Two major factors are driving this, the private sector is more agile and able to develop and advance new technologies faster than traditional government institutions and adapt them into product more rapidly as well.  And second, many advanced technologies are merging allowing new breakthroughs in areas not traditionally seen before.  This is seen especially as we look to the increased capabilities of advanced sensors into small satellite technology, new forms of quantum computing and data storage, the fusion of bio-materials into Nano-devices, and the introduction of the concept of “reusability” into space systems and hardware. 

As the private sector drives the cost of space hardware and space access down, more market applications will be developed and expanded.


In your words “industry is likely to require 800 to 1,000 launches worldwide a year by the end of the next decade”. Since 2013 Florida is working on a Spaceport System Plan to accommodate the needs of the space transportation industry, so it appears exceptionally well placed to support existing and forecast launch activity…

Space Florida has long been aware of the need to grow its spaceport capabilities to keep up with the speed and capacity needs of industry!  To date, we have invested over $2 billion dollars into advanced aerospace and spaceport facilities to be prepared for the next era of space exploration and exploitation, increasingly and inevitably more commercially driven.  We are closely partnered with our federal state partners to take aged infrastructure, no longer needed or underutilized for federal missions and rebuild or re-purpose this infrastructure for the next era of space business and commerce. 

Additionally, we are building new infrastructure to meet the demand of the industry to accommodate an anticipated launch cadence at the Cape Canaveral Spaceport of over 100 launches a year, supporting the movement of both cargo and passengers into space, as well as a new era of on-orbit space activity and services.  Our goal is for Florida to serve as the global leader in enabling space commerce, and its spaceport system, to become a global space trade-port!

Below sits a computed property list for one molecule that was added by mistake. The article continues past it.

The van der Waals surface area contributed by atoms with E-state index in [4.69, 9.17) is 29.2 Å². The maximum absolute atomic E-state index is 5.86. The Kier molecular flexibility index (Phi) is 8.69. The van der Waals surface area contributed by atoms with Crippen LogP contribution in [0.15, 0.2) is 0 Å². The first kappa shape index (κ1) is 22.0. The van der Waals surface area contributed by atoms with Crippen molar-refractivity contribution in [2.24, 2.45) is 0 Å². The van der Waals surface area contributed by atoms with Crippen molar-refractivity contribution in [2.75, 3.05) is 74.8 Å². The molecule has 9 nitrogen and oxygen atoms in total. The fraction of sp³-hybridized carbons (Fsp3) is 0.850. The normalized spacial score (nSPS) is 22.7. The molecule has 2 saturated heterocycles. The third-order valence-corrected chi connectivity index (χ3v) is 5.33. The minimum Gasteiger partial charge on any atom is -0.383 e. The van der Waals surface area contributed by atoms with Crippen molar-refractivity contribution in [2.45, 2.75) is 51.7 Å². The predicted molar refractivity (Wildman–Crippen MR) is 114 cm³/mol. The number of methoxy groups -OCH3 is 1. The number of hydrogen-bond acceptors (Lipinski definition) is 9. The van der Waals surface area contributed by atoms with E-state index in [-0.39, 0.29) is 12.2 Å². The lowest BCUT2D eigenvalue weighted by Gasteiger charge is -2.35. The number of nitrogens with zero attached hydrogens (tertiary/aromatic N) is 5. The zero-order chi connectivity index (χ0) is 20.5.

Does the governance and ownership of the spaceport infrastructure may see shifts to adapt to the evolving space industry?

The changing nature of the space industry should also drive an evolution in the way that spaceports are developed and managed.  The past 60 years off space activity and exploration has been largely federally driven, and much of the spaceport infrastructure was developed for that purpose … to meet federal mission needs, both in national security and civil space science and exploration programs.  These needs will certainly continue for uniquely federal activity, but increasingly, as commercial industry demonstrates the capabilities to execute space logistics, transport for cargo and people, and research and exploitation missions on the lunar surface and on-orbit, government has a policy of “commercial reliance” which should be followed.  The same is true for the continued development and management of spaceport functions, where possible government should enjoy market-benefits as customers, not operators. 

Today, there is no reason why government should continue to invest scarce program dollars in the management, operation and maintenance of spaceport roads, bridges, and facilities for a marketplace that is increasingly and inevitably more commercial.  An evolved spaceport management model must be able to access private sector capital to build new next-generation infrastructure for commercial space-launch businesses and manage its spaceport infrastructure as a sustainable business model, just like major airports or seaports. 


You hold more than 50 years of direct aerospace, defense and emerging space industry-related experience. From your point of view and expertise, how has the aerospace sector evolved and what we can expect in the coming future?

The aerospace industry has been evolving for a long time, with continued consolidations and shortening of the supply chains for major primes.  Additionally, many primes are seeking to more vertically integrate and control or move up the value chain as they seek higher and higher margins of systems integration work.  The last two years have seen the highest investment levels of aerospace merger and acquisitions in decades.  And this may open up the way for thousands of new-start companies who are both more agile and increasingly able to advance and adapt new technologies needed by the industry.  Many of these companies will become acquisition targets, and many partners in the constantly replenishing innovation supply chain.  And all of this good for the future of the aerospace industry and its important contributions to our nation’s economic well-being!